Since our last update, I have created at least three new playable scenes. They're all work in progress however, and we will continue work on them until the whole Act 1 is ready. Me and our environmental artist Dalton Costa have been busy churning out new assets and map pieces.
The biggest new area is going to be the water purification plant, which will consist of multiple different maps in the game. We're in the progress of building the first map of it now, and seeing how the assets will look in the engine.
I've also been updating the enemy AI code, its animations and attacks. There will be some specialist code needed for the boss enemies in the game, and that's what I'm going to tackle next. In Kalaban there was only a couple enemies with firearms, but in the sequel there will be more.
You don't want the enemies to feel robotic killing machines in the game, but instead make them fun and challenging foes. No matter how hard, there must be a strategy for beating them. This of course is a matter of gameplay balance, level design, enemy placement and the attack style of the enemies (fire rate, animations, etc).
It's a lot to take into consideration when you're not simply making a game full of mindless foes. Even the mindless foes must have strength in numbers, and special enemies among them to spice things up. For example, I have always enjoyed the Fallen minions in Diablo II, where there are shamans sprinkled among them. The shaman will resurrect fallen foes, until you take him out.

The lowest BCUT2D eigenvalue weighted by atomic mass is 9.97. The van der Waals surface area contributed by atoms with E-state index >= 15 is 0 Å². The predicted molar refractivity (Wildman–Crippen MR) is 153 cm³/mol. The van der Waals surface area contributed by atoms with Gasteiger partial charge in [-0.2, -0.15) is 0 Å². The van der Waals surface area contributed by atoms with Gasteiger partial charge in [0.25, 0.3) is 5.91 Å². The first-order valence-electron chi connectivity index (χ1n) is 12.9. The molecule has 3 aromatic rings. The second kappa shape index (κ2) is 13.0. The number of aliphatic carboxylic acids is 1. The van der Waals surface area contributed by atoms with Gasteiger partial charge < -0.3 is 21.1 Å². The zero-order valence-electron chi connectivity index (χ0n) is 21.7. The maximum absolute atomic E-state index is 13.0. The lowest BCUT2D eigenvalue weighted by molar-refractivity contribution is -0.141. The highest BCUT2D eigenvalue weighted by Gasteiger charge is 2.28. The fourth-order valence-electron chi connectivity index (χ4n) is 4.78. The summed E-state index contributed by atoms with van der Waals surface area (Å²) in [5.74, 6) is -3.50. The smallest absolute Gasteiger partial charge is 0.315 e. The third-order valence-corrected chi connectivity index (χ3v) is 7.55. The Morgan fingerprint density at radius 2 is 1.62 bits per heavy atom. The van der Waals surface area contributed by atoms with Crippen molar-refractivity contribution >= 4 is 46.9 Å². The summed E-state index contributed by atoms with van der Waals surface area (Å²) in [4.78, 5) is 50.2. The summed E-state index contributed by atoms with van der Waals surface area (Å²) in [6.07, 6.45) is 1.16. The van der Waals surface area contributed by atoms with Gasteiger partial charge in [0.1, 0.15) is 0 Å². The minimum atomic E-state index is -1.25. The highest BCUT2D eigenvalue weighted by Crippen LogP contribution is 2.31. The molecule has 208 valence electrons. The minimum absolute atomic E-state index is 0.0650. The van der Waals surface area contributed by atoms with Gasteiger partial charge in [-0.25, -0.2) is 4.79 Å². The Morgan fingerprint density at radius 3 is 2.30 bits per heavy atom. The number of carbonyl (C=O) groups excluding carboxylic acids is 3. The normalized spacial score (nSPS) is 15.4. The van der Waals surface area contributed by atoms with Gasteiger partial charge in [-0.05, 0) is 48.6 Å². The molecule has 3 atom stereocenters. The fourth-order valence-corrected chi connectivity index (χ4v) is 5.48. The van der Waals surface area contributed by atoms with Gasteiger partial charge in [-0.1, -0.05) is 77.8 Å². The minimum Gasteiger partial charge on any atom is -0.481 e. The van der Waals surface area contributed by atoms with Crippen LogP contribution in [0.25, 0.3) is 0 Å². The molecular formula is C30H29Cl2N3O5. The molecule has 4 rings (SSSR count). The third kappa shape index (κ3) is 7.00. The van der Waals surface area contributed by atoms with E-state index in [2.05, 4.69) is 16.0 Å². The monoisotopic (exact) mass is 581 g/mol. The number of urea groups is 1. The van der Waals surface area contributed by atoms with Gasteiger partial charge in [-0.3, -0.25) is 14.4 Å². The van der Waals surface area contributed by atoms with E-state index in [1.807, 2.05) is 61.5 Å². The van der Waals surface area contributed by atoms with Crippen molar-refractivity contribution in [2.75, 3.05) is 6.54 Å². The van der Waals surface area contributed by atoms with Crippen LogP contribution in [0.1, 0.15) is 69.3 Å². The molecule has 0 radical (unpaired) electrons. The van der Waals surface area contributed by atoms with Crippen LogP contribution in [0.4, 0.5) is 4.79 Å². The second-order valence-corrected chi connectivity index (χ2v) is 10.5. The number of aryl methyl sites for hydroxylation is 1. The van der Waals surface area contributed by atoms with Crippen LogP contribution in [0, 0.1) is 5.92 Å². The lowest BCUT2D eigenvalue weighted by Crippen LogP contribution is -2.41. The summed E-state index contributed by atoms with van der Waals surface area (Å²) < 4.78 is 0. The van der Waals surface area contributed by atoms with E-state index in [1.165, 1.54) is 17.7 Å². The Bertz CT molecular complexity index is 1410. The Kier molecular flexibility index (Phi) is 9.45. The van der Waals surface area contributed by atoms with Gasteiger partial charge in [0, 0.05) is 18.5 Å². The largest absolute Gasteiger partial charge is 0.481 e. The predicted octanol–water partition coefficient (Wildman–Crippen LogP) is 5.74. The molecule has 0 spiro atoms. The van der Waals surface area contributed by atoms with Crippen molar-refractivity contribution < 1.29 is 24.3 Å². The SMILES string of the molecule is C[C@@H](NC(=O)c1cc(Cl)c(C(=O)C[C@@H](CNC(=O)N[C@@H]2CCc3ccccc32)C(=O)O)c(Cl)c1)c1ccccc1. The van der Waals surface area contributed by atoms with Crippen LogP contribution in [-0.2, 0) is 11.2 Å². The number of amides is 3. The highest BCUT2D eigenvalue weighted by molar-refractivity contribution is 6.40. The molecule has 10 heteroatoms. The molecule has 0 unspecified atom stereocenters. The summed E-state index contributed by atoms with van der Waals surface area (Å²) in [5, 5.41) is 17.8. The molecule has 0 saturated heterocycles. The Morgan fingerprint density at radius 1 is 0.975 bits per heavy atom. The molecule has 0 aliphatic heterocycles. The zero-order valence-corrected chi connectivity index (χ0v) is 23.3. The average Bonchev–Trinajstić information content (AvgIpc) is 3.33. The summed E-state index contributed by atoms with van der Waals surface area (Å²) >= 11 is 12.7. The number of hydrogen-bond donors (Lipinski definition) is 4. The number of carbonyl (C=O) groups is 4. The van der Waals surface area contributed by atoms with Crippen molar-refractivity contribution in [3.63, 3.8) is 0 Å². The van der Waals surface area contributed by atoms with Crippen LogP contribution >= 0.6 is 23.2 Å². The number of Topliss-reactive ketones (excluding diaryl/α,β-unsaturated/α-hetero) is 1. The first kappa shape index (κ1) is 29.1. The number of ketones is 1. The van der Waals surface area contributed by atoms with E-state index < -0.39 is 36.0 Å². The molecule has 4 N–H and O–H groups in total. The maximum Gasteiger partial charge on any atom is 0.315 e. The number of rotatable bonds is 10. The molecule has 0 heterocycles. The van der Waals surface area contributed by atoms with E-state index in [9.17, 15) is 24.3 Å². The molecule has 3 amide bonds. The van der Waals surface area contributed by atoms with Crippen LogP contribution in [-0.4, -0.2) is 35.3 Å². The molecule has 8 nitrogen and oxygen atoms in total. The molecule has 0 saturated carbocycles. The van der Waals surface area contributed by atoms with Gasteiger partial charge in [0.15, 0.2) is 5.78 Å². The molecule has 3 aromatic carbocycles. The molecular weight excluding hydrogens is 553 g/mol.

I haven't gotten into the special scripting part of the maps yet; secret areas, story triggers, traps - but I'm looking forward to it. I enjoy creating new fictional words, be it on paper, in text or in video games. During the last three years I've gotten pretty familiar with Unity, and there are a number of incremental steps which needed to be taken in order for a project like "Kalaban II" to be possible.
One of the biggest has been the rigging and animation of the human / humanoid characters. It used to be such a challenge for me, and when I made prerendered graphics in the past I had to use all kinds of workarounds to do simple animations. The finished sprites usually looked fine, but they took a number of hand-crafting and polish which just wasn't optimal in the long run.
One thing that you can be pretty comfortable with modern engines and tools is the fact that the visual fidelity will just be there. With the right lighting, tweaking of post-processing effects and just generally acceptable or above level assets you can create really impressive scenery.
People who on the internet are constantly fighting and bickering about "what's the best engine for 3D games and game development in general", but I think it's a matter of getting intimate with the tools that you're using. When you know the basic "do's and do not's" you can be pretty comfortable with content creation.
Of course there is room for improvement and optimization, but that's something you should really do constantly. We'll continue with our work, and hope that everybody's having a great weekend!
- Harri J.